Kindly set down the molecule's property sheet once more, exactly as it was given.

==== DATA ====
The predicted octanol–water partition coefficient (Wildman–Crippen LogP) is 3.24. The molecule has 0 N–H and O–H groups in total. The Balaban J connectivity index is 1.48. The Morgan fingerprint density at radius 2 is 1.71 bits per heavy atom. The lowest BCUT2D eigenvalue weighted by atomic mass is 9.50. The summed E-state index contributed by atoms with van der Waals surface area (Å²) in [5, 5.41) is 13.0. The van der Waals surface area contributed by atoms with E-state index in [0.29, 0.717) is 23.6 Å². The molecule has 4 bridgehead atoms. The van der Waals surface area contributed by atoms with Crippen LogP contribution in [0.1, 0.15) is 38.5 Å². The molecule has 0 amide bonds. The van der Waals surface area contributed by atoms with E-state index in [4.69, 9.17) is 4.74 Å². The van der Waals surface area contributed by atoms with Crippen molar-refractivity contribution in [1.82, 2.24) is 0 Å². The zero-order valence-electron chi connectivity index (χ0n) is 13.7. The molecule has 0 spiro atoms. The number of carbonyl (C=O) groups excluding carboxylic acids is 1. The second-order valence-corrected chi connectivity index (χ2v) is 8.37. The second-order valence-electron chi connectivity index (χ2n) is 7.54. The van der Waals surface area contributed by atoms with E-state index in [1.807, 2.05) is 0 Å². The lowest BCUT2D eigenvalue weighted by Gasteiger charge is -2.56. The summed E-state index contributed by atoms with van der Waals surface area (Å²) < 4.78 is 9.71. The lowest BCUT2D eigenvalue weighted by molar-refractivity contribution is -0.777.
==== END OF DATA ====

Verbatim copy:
The predicted octanol–water partition coefficient (Wildman–Crippen LogP) is 3.24. The molecule has 0 N–H and O–H groups in total. The Balaban J connectivity index is 1.48. The Morgan fingerprint density at radius 2 is 1.71 bits per heavy atom. The lowest BCUT2D eigenvalue weighted by atomic mass is 9.50. The summed E-state index contributed by atoms with van der Waals surface area (Å²) in [5, 5.41) is 13.0. The van der Waals surface area contributed by atoms with E-state index in [0.29, 0.717) is 23.6 Å². The molecule has 4 bridgehead atoms. The van der Waals surface area contributed by atoms with Crippen LogP contribution in [0.1, 0.15) is 38.5 Å². The molecule has 0 amide bonds. The van der Waals surface area contributed by atoms with E-state index in [4.69, 9.17) is 4.74 Å². The van der Waals surface area contributed by atoms with Crippen molar-refractivity contribution in [1.82, 2.24) is 0 Å². The zero-order valence-electron chi connectivity index (χ0n) is 13.7. The molecule has 0 spiro atoms. The number of carbonyl (C=O) groups excluding carboxylic acids is 1. The second-order valence-corrected chi connectivity index (χ2v) is 8.37. The second-order valence-electron chi connectivity index (χ2n) is 7.54. The van der Waals surface area contributed by atoms with E-state index in [1.807, 2.05) is 0 Å². The lowest BCUT2D eigenvalue weighted by Gasteiger charge is -2.56. The summed E-state index contributed by atoms with van der Waals surface area (Å²) < 4.78 is 9.71. The lowest BCUT2D eigenvalue weighted by molar-refractivity contribution is -0.777.